Smarthome standard from Apple, Google and Amazon has been postponed until 2022

Matter, the smarthome standard that Apple, Google and Amazon are working on, has been delayed until 2022. The final specification was expected this fall, but this release timeline has been pushed back by a few months to the first half of next year.

Members of the Connectivity Standards Alliance, the group responsible for Matter, will get a preview of the standard before its final release in 2022, before voting on the specification at the end of this year. That reports iot journalist Stacey Higginbotham. The CSA’s CEO, Tobin Richardson, couldn’t narrow the timeframe for the specification’s release beyond the “first half of next year.”

With that, developers will have to wait until the first half of 2022 for the Matter SDK, the start of an official certification program and the first certified devices using the standard. According to Higginbotham, this would mean that the first Matter consumer devices won’t hit the market until the second half of next year.

The CSA CEO would give several reasons for the postponement, including the resurgence of the corona pandemic, the recent addition of 29 more companies to the Matter project and “the challenge of providing a high-quality SDK as part of the specification.” Initially, the spec was planned for the first half of this year, but the group behind Matter announced in May that it would be delayed to fall 2021 and now to the first half of next year.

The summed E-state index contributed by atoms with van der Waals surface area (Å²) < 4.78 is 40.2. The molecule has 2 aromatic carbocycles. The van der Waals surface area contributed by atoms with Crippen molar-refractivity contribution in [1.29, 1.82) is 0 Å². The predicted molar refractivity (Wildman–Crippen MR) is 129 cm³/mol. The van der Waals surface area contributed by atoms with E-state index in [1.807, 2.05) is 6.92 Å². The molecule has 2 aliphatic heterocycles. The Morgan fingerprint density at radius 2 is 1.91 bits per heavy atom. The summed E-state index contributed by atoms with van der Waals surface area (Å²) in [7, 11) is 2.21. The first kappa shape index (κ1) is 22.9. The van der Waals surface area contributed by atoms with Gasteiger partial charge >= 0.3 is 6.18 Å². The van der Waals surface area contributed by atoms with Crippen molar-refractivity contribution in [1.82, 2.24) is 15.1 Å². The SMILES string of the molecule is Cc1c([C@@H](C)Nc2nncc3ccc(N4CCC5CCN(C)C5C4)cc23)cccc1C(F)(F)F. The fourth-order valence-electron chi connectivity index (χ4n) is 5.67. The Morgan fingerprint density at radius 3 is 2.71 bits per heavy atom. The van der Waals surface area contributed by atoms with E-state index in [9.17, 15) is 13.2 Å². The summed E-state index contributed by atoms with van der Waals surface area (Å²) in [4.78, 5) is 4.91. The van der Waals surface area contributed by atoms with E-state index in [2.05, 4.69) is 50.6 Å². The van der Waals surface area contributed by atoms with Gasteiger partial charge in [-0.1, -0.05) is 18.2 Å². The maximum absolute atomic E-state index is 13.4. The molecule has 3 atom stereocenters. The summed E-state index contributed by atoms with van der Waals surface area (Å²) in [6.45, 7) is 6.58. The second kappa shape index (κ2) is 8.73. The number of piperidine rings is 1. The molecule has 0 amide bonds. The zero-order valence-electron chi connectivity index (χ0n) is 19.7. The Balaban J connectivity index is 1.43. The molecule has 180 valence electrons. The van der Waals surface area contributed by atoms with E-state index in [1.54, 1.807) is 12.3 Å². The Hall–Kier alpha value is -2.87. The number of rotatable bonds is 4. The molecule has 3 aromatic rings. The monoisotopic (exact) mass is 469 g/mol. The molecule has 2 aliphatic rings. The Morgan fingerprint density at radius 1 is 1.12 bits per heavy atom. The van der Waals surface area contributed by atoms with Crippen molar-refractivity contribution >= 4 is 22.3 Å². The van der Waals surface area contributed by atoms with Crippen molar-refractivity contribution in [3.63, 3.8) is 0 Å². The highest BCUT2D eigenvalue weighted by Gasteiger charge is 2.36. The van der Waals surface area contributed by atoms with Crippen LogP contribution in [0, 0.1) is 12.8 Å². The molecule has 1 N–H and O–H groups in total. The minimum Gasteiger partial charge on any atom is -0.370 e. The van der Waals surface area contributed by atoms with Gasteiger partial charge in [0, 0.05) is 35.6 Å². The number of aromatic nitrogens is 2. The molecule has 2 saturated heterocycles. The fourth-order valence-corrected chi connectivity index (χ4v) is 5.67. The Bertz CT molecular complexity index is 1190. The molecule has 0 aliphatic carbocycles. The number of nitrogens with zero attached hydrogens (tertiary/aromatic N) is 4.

Matter development started in late 2019, when Amazon, Apple, Comcast, Google, SmartThings and The Zigbee Alliance teamed up to develop a universal standard for smart home devices. Several companies and individuals are now participating in the project, including Huawei, IKEA, NXP and Signify. The standard was initially called Project CHIP, short for Project Connected Home over IP, before being renamed Matter.

The Matter standard for smart home devices would have several advantages, according to the makers. With this universal standard, for example, consumers would not have to wonder whether smart devices can work together. According to the CSA, it should also ensure that developers do not have to develop their own protocols, which saves time in the development of smart home products.

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